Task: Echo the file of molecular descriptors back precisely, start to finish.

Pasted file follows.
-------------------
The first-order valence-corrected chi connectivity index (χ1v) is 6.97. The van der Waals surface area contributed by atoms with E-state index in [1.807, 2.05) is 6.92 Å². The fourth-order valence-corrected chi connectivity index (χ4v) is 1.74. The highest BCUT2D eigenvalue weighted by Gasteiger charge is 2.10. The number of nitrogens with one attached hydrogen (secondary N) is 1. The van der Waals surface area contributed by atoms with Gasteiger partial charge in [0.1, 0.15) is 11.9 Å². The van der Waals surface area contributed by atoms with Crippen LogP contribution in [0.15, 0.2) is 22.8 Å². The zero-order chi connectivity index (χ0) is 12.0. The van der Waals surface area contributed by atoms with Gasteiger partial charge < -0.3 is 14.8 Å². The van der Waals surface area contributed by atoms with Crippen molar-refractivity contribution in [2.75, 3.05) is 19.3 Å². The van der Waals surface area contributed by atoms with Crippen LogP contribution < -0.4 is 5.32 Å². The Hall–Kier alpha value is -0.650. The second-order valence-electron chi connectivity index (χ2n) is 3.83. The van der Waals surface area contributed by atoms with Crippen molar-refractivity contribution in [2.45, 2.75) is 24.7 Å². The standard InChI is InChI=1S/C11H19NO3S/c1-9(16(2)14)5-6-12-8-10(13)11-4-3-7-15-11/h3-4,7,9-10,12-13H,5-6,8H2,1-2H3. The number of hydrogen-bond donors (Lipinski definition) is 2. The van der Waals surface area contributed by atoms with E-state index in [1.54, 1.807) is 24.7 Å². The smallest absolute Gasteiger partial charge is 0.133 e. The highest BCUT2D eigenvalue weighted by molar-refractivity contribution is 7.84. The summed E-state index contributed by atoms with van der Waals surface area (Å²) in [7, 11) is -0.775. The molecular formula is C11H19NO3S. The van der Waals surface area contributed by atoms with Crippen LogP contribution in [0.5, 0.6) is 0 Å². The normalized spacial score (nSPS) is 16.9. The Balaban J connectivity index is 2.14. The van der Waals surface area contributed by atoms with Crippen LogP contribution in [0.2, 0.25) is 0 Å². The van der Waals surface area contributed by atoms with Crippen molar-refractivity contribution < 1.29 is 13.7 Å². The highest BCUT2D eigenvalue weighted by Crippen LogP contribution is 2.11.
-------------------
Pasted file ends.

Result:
The first-order valence-corrected chi connectivity index (χ1v) is 6.97. The van der Waals surface area contributed by atoms with E-state index in [1.807, 2.05) is 6.92 Å². The fourth-order valence-corrected chi connectivity index (χ4v) is 1.74. The highest BCUT2D eigenvalue weighted by Gasteiger charge is 2.10. The number of nitrogens with one attached hydrogen (secondary N) is 1. The van der Waals surface area contributed by atoms with Gasteiger partial charge in [0.1, 0.15) is 11.9 Å². The van der Waals surface area contributed by atoms with Crippen LogP contribution in [0.15, 0.2) is 22.8 Å². The zero-order chi connectivity index (χ0) is 12.0. The van der Waals surface area contributed by atoms with Gasteiger partial charge < -0.3 is 14.8 Å². The van der Waals surface area contributed by atoms with Crippen molar-refractivity contribution in [2.75, 3.05) is 19.3 Å². The van der Waals surface area contributed by atoms with Crippen LogP contribution < -0.4 is 5.32 Å². The Hall–Kier alpha value is -0.650. The second-order valence-electron chi connectivity index (χ2n) is 3.83. The van der Waals surface area contributed by atoms with Crippen molar-refractivity contribution in [2.45, 2.75) is 24.7 Å². The standard InChI is InChI=1S/C11H19NO3S/c1-9(16(2)14)5-6-12-8-10(13)11-4-3-7-15-11/h3-4,7,9-10,12-13H,5-6,8H2,1-2H3. The number of hydrogen-bond donors (Lipinski definition) is 2. The van der Waals surface area contributed by atoms with E-state index in [1.54, 1.807) is 24.7 Å². The smallest absolute Gasteiger partial charge is 0.133 e. The highest BCUT2D eigenvalue weighted by molar-refractivity contribution is 7.84. The summed E-state index contributed by atoms with van der Waals surface area (Å²) in [7, 11) is -0.775. The molecular formula is C11H19NO3S. The van der Waals surface area contributed by atoms with Crippen LogP contribution in [0.5, 0.6) is 0 Å². The normalized spacial score (nSPS) is 16.9. The Balaban J connectivity index is 2.14. The van der Waals surface area contributed by atoms with Crippen LogP contribution in [0.2, 0.25) is 0 Å². The van der Waals surface area contributed by atoms with Crippen molar-refractivity contribution < 1.29 is 13.7 Å². The highest BCUT2D eigenvalue weighted by Crippen LogP contribution is 2.11.